Home News Hoboken News

‘Don’t call me a hero’

Hoboken postal worker won't let COVID-19 stop her

Jeannie Shao has worked for the Hoboken Post Office for more than 20 years.

Jeannie Shao’s day starts at 6 a.m. when she reports to work at the main postal office at 82 River St. in Hoboken to begin sorting and distributing mail to various mail carriers.

“People are relying on us, on me, to get their packages even more now because of of the crisis,” said Shao who has worked for the United States Postal Service for more than 20 years.

“Yes I was scared,” said Shao. “But I am an essential worker. I take that and my job seriously.”

Shao hasn’t taken a sick day in more than a year and isn’t going to start now, despite the COVID-19 pandemic that has left residents self-isolating at home since March.

“Our customers, Hoboken residents, need these packages and their mail,” said Shao, adding that for many, especially the elderly, those with preexisting conditions, and the socially distant housebound, receiving a package can be a lifeline.

“Now People are ordering their medications online, getting their paychecks in the mail, ordering their groceries, or are sending groceries to their grandparents who can’t go out and do the shopping,” she said. “Getting their mail to them, on time, is more important than ever.”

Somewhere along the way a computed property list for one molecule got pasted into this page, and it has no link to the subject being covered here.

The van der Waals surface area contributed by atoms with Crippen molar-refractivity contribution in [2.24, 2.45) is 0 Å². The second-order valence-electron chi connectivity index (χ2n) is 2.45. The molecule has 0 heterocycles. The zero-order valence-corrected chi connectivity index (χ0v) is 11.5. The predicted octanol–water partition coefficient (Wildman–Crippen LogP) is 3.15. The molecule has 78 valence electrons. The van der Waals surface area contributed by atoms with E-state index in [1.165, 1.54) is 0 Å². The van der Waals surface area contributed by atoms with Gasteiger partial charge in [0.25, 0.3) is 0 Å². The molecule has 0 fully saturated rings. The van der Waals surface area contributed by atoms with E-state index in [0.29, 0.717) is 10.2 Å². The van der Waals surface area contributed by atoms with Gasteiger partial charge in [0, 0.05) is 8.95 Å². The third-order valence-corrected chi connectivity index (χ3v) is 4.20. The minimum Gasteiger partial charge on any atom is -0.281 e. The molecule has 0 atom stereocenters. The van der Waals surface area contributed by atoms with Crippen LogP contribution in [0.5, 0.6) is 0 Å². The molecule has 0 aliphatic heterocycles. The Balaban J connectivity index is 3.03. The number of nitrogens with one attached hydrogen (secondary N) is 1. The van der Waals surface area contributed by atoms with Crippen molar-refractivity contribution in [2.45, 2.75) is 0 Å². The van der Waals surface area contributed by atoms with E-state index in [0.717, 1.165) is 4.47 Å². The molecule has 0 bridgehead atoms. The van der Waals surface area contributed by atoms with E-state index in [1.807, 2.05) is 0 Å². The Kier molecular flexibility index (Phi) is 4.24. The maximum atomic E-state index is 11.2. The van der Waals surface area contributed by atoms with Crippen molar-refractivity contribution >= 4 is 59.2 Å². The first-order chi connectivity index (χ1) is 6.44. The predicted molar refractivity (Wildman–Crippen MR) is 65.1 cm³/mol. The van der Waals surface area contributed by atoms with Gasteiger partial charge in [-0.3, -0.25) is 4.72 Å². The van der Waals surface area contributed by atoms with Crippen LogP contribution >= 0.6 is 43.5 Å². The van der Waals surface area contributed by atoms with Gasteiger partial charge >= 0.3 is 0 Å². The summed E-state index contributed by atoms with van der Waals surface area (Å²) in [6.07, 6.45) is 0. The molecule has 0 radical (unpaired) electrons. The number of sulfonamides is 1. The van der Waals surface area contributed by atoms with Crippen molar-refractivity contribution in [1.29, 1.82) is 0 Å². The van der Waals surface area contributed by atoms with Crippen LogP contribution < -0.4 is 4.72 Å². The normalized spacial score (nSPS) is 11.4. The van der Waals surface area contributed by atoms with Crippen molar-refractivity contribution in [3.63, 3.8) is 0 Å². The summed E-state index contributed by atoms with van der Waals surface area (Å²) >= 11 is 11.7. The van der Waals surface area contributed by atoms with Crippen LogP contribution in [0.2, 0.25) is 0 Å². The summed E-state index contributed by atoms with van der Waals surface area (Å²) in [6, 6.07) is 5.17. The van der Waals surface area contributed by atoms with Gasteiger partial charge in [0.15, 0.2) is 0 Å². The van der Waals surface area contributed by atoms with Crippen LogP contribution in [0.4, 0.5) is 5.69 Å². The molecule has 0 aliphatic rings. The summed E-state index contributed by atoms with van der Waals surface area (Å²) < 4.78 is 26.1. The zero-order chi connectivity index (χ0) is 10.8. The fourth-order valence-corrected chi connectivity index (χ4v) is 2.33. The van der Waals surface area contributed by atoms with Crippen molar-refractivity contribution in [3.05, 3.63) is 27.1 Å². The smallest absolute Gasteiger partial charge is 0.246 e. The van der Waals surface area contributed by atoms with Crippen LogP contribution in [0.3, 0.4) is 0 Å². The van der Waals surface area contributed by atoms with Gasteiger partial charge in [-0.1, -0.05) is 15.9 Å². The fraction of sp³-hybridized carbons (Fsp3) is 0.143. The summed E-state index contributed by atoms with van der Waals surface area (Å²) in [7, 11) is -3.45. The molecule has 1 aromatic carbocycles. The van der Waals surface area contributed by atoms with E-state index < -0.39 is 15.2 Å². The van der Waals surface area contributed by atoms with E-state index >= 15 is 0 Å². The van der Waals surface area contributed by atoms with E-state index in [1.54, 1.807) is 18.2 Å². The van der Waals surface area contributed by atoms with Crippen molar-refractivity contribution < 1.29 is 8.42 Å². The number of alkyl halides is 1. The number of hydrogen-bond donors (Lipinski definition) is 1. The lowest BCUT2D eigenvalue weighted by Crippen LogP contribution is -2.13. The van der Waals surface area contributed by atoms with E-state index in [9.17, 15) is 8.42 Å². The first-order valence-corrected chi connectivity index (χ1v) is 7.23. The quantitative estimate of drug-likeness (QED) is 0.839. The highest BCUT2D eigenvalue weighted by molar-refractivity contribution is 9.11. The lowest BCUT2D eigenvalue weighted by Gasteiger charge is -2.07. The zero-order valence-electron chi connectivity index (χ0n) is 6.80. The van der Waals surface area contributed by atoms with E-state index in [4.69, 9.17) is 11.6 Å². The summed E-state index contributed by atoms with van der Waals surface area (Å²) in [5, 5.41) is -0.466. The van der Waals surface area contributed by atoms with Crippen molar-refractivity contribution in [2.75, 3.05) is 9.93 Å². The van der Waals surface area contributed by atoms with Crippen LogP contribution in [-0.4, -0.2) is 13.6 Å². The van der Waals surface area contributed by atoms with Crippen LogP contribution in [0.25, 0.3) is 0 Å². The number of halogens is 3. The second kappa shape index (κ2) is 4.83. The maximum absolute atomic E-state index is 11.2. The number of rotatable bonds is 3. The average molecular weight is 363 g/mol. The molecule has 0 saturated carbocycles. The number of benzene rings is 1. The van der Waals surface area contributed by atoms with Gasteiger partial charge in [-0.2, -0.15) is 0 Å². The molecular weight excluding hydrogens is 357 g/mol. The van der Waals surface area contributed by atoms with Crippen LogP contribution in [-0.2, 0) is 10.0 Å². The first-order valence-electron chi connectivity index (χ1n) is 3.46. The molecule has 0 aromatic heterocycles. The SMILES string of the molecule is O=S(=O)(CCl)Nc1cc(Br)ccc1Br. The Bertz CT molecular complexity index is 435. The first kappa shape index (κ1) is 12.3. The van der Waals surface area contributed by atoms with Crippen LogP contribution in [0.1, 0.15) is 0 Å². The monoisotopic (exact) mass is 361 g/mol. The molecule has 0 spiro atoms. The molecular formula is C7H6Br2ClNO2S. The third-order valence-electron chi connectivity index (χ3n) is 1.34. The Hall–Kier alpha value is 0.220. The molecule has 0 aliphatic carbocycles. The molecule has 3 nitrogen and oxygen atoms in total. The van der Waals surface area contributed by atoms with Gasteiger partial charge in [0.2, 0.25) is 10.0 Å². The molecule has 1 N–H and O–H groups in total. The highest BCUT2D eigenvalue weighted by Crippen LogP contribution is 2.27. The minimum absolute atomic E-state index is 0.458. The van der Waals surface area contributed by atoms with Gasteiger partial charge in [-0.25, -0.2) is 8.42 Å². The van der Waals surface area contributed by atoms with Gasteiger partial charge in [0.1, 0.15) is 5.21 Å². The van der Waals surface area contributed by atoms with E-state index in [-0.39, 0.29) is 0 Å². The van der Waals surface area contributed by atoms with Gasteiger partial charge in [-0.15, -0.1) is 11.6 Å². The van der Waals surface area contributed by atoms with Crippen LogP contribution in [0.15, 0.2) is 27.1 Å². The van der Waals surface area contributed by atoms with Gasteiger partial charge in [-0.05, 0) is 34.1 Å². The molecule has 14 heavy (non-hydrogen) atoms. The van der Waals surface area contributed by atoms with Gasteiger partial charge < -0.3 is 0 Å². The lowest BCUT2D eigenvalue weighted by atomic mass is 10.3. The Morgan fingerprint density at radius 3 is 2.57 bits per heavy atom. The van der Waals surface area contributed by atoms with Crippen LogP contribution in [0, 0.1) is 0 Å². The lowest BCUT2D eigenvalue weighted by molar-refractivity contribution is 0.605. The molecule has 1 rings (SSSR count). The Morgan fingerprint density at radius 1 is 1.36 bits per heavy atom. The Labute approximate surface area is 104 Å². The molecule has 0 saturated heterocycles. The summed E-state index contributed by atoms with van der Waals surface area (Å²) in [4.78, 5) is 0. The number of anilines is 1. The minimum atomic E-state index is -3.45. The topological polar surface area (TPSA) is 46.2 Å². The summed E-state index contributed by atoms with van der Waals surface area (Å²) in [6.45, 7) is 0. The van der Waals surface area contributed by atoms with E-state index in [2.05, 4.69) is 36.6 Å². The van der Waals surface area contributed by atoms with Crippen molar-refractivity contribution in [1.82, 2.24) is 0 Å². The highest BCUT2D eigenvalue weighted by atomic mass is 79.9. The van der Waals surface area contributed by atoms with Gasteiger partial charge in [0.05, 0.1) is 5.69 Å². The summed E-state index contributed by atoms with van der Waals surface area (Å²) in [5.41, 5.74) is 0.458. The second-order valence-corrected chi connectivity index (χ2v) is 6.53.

Busier than ever

Since the pandemic struck the mile square city and surrounding area, she said the post office has never been busier, even more so than during the holidays, including Christmas.

“At least during Christmas people can still go out and shop in stores,” Shao said.

With the gloves, masks, hand sanitizer, and the bulletproof glass she stands behind at the service window in the main postal office, Shao said she felt scared and uncomfortable at first. But since reporting for duty, she feels comfortable and takes on extra shifts because she knows not everyone is as lucky to be well and have a job at this time.

She said her elderly parents and her children tried to persuade her not to go to work.

“They kept telling me everyone else is working from home, and that I shouldn’t go in,” Shao said. “But I am lucky. God gave me the ability to work, I am not sick, I am an essential worker, and I have a job to do. I know for a lot of people it’s even harder to stay home. At least I still get to come to work.”

She said helping Hoboken residents was all the motivation she needed.

Hoboken Post Master Emad Attaalla called Shao an “everyday hero,” noting that he knows he can rely on her and that she is the first person they contact if someone calls out for his or her shift, adding that she never caves under pressure.

“I’m just an essential worker trying to help,” Shao said. “Don’t call me a hero.“

Neither snow, nor rain, nor heat, nor global COVID-19 pandemic will keep this postal worker from helping Hoboken residents.

For updates on this and other stories check www.hudsonreporter.com and follow us on Twitter @hudson_reporter. Marilyn Baer can be reached at Marilynb@hudsonreporter.com.





Exit mobile version